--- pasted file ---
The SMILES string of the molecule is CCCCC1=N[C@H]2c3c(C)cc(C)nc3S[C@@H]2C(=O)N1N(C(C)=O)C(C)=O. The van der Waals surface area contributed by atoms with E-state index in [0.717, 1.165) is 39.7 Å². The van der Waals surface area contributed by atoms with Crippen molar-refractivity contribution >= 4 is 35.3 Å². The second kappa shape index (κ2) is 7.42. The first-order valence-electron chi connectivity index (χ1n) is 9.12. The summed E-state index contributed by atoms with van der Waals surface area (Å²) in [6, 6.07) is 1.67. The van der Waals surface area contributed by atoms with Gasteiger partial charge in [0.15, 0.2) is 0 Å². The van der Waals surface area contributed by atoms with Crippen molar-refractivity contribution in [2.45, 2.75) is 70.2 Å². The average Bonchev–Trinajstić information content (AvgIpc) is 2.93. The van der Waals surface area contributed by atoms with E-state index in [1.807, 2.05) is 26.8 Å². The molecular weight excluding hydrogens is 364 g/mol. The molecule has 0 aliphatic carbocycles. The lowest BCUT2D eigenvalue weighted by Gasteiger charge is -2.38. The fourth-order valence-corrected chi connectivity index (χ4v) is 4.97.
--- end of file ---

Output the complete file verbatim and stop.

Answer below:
The SMILES string of the molecule is CCCCC1=N[C@H]2c3c(C)cc(C)nc3S[C@@H]2C(=O)N1N(C(C)=O)C(C)=O. The van der Waals surface area contributed by atoms with E-state index in [0.717, 1.165) is 39.7 Å². The van der Waals surface area contributed by atoms with Crippen molar-refractivity contribution >= 4 is 35.3 Å². The second kappa shape index (κ2) is 7.42. The first-order valence-electron chi connectivity index (χ1n) is 9.12. The summed E-state index contributed by atoms with van der Waals surface area (Å²) in [6, 6.07) is 1.67. The van der Waals surface area contributed by atoms with Gasteiger partial charge in [0.15, 0.2) is 0 Å². The van der Waals surface area contributed by atoms with Crippen molar-refractivity contribution in [2.45, 2.75) is 70.2 Å². The average Bonchev–Trinajstić information content (AvgIpc) is 2.93. The van der Waals surface area contributed by atoms with E-state index in [1.807, 2.05) is 26.8 Å². The molecular weight excluding hydrogens is 364 g/mol. The molecule has 0 aliphatic carbocycles. The lowest BCUT2D eigenvalue weighted by Gasteiger charge is -2.38. The fourth-order valence-corrected chi connectivity index (χ4v) is 4.97.